when is a page an internet page and not an intranet page

Whilst investigating connection/authentication problems with a CRM/NAV connector setup I found a very interesting piece of knowledge.

The scenario was I was trying to access the NAV web services


the above worked

but when I put in the full name e.g computer name and domain


then it would pop a login window and I would have to put in my username and password.

The question is why was this happening, the services were on.

You might be wondering why this information is useful or important but it could be the reason why a program can’t access a webpage or webservice because internet explorer thinks it is an internet page when it’s actually on the server and is an intranet page.

The reason Internet explorer thought this page was an internet page was because it had a dot or period in it then it thinks it’s an internet page and not an intranet page.

I found this out on this page and this description

What’s the difference between the Internet and an intranet?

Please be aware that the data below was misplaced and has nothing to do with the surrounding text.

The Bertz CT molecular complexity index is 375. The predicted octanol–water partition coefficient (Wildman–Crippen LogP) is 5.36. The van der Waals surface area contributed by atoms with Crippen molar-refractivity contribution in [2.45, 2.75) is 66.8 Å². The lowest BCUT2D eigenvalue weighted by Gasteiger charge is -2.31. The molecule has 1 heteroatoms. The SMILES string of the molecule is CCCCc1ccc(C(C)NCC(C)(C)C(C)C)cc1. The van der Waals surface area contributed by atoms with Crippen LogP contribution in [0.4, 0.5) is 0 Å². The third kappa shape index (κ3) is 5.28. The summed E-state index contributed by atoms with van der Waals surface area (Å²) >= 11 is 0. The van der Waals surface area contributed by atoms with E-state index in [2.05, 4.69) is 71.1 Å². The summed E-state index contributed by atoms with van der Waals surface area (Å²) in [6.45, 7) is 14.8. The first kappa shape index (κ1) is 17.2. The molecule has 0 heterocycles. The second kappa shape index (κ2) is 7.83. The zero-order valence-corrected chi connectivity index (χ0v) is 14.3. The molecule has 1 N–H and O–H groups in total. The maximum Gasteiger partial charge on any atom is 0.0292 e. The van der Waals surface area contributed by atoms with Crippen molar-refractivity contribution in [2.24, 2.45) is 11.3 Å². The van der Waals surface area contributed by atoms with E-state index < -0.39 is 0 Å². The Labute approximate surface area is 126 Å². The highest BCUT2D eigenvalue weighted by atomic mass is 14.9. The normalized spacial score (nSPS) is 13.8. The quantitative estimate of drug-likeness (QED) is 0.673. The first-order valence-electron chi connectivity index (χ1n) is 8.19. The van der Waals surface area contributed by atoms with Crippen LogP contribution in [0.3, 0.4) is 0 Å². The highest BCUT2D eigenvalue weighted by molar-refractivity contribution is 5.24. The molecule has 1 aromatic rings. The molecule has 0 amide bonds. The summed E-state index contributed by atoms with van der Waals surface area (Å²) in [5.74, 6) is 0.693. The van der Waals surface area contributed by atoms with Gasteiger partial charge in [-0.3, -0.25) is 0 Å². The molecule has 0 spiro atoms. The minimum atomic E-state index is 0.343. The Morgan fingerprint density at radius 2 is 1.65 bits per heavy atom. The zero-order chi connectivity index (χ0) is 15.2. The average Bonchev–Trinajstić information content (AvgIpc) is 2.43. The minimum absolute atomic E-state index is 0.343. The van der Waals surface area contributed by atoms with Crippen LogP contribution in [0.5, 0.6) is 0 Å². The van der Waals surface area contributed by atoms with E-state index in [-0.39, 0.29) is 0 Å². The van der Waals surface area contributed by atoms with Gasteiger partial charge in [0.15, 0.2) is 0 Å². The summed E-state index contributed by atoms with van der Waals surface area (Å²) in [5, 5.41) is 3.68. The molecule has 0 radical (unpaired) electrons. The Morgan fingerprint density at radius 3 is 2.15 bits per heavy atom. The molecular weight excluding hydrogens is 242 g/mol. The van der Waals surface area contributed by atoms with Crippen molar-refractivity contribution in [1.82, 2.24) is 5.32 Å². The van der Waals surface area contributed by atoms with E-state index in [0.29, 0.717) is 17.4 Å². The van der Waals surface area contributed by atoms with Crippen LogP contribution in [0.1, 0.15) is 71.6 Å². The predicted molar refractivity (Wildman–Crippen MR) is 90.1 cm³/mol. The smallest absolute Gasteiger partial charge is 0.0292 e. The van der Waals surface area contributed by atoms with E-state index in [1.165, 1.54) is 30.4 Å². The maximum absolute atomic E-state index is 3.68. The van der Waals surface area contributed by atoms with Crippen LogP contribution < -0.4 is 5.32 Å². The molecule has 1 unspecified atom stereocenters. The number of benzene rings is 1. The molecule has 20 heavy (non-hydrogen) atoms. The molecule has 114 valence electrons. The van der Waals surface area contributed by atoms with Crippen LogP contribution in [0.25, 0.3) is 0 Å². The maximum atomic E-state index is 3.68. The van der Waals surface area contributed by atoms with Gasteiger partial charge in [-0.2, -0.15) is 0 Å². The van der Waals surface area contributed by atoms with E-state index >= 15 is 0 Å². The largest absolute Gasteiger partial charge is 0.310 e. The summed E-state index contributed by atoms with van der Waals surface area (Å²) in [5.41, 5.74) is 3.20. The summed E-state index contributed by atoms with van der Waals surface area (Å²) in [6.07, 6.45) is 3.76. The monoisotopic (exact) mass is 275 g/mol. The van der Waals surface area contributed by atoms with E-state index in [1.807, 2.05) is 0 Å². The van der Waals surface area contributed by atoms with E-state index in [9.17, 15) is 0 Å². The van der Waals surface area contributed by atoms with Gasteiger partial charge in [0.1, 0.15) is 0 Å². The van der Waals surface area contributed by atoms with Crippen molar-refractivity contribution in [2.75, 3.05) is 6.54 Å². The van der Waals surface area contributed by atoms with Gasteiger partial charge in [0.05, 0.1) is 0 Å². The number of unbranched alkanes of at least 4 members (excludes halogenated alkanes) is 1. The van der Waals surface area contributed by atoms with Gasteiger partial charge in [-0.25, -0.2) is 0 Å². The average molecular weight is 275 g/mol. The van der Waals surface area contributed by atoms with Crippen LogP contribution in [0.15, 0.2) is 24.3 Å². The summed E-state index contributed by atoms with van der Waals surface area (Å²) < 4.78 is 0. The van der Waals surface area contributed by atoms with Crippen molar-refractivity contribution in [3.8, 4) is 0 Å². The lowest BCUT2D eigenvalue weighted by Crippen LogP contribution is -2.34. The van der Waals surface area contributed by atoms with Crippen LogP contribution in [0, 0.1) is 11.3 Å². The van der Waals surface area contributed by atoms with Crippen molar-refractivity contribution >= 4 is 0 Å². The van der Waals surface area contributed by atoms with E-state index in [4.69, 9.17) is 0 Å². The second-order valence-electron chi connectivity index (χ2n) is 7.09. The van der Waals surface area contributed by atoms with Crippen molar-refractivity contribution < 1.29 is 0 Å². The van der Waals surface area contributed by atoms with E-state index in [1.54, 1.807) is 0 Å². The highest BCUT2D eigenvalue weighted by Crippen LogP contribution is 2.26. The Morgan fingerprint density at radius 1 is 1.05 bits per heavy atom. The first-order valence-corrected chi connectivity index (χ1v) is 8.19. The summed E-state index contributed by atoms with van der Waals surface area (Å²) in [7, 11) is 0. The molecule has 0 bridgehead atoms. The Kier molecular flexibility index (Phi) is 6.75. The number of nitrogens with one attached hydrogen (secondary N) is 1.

One difference between the Internet and an intranet is the way pages are addressed. On the Internet, webpages typically are addressed through a full domain name, such as http://www.microsoft.com. Depending on how the administrator has configured the network, the domain name is usually not needed to access intranet sites and many webpages can be accessed by typing a common name (for example, http://companypictures/). If intranet security is enabled, Internet Explorer will recognize the difference between the addresses and use the appropriate security zone settings.

So if you find yourself getting authorisation errors and HTTP Error 401 Unauthorized then one thing you should check is to see if internet explorer thinks the page is an internet page.

To get round this in internet explorer you need to add the url of the page to Local intranet in Internet options –> security –> local Intranet.


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